Lineage-specific detection of residual disease predicts relapse in patients with chronic myeloid leukemia stopping therapy

Author(s): Ilaria S. Pagani1,2; Naranie Shanmuganathan1,2,3,4,5; Phuong Dang1; Verity A. Saunders1; Randall Grose1; Chung H. Kok1,2; Jane James1; Molly Tolland1,2; Jodi A. Braley4; Haley K. Altamura4; David T. Yeung1,2,3; Susan Branford2,4,5,6; Agnes S. M. Yong1,2,7,8; Timothy P. Hughes1,2,3; David M. Ross1,2,3,5,9
Source: Blood (2023) 142 (25): 2192–2197.
Maem Hussein MD

Dr. Maen Hussein's Thoughts

A small number of patients in this study, but it is an interesting test to predict who can be off therapy in CML. Patients who are high risk probably should to be taken off therapy, but this gives us something to build on.


Patients with chronic myeloid leukemia who are eligible for treatment-free remission (TFR) may still relapse after tyrosine kinase inhibitor (TKI) cessation. There is a need for accurate predictors of outcome to enable patients with a favorable profile to proceed while avoiding futile attempts. Sensitive detection of residual disease in total leukocytes at treatment cessation is associated with relapse but is not highly discriminatory, likely because it is a composite measure of residual leukemia derived from different cell lineages, whereas only some lineages are relevant for relapse. We prospectively measured BCR::ABL1 DNA as a predictive yes/no binary test in 5 cellular fractions from 48 patients meeting conventional criteria for TKI discontinuation. The median BCR::ABL1 DNA level was higher in granulocytes and T cells, but not in other lineages, in patients who relapsed. Among the 40 patients undergoing their first TFR attempt, we defined 3 groups with differing relapse risk: granulocyte-positive group (100%), granulocyte-negative/T-cell–positive group (67%), and granulocyte-negative /T-cell–negative group (25%). These data show the critical importance of lineage-specific assessment of residual disease in the selection of patients who can attempt to achieve TFR with a high expectation of success and, concurrently, defer patients who have a high probability of relapse.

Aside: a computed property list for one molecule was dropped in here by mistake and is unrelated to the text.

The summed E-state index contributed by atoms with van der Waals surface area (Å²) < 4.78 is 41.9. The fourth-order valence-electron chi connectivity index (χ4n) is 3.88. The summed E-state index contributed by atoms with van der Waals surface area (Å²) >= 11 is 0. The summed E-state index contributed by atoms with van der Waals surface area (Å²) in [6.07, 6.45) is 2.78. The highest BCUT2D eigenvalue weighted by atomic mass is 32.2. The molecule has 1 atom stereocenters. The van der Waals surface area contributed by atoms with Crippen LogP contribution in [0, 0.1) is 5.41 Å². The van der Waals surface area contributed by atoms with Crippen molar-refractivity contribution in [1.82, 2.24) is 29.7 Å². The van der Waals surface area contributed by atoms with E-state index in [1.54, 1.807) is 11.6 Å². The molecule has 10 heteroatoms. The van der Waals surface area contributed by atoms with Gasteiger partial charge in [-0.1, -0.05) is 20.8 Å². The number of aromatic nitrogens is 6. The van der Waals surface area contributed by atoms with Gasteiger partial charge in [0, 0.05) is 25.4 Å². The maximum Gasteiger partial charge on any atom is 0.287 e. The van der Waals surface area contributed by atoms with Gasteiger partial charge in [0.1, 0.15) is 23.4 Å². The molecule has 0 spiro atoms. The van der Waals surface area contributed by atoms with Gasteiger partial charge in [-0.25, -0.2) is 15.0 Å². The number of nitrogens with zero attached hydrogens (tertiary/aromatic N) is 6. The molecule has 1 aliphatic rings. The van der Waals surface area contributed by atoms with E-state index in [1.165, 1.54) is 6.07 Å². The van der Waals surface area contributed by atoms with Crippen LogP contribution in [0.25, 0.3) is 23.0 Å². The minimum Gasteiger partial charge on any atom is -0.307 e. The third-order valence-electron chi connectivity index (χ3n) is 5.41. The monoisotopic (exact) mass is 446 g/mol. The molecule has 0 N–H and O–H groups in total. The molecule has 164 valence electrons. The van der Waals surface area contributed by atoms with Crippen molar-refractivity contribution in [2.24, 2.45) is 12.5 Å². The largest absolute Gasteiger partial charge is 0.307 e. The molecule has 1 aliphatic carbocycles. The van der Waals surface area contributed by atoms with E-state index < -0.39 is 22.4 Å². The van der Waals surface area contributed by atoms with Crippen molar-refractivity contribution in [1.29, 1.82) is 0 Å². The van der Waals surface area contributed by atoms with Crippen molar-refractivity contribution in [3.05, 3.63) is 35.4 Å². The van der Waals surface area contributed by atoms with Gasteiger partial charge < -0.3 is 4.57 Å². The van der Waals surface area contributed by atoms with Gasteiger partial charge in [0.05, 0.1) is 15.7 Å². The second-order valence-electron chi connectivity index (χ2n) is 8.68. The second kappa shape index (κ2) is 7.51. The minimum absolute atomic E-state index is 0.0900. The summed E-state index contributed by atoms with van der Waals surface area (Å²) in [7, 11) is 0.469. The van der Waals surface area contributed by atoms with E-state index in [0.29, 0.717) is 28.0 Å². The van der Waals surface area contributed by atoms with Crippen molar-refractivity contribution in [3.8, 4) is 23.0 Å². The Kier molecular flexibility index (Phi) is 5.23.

Author Affiliations

1Precision Cancer Medicine Theme, Blood Cancer Program, Chronic Myeloid Leukaemia Research Group, South Australian Health and Medical Research Institute, Adelaide, SA, Australia; 2School of Medicine, Faculty of Health Sciences, University of Adelaide, Adelaide, SA, Australia; 3Department of Haematology and Bone Marrow Transplantation, Royal Adelaide Hospital, Adelaide, SA, Australia; 4Genetic and Molecular Pathology, SA Pathology, SA, Adelaide, Australia; 5Centre for Cancer Biology, University of South Australia and SA Pathology, Adelaide, SA, Australia; 6Clinical & Health Sciences, University of South Australia, Adelaide, SA, Australia; 7Department of Haematology, Royal Perth Hospital, Perth, WA, Australia; 8Discipline of Pathology and Laboratory Medicine, The University of Western Australia Medical School, Perth, WA, Australia; 9Department of Haematology and Genetic Pathology, Flinders University and Medical Centre, Adelaide, SA, Australia

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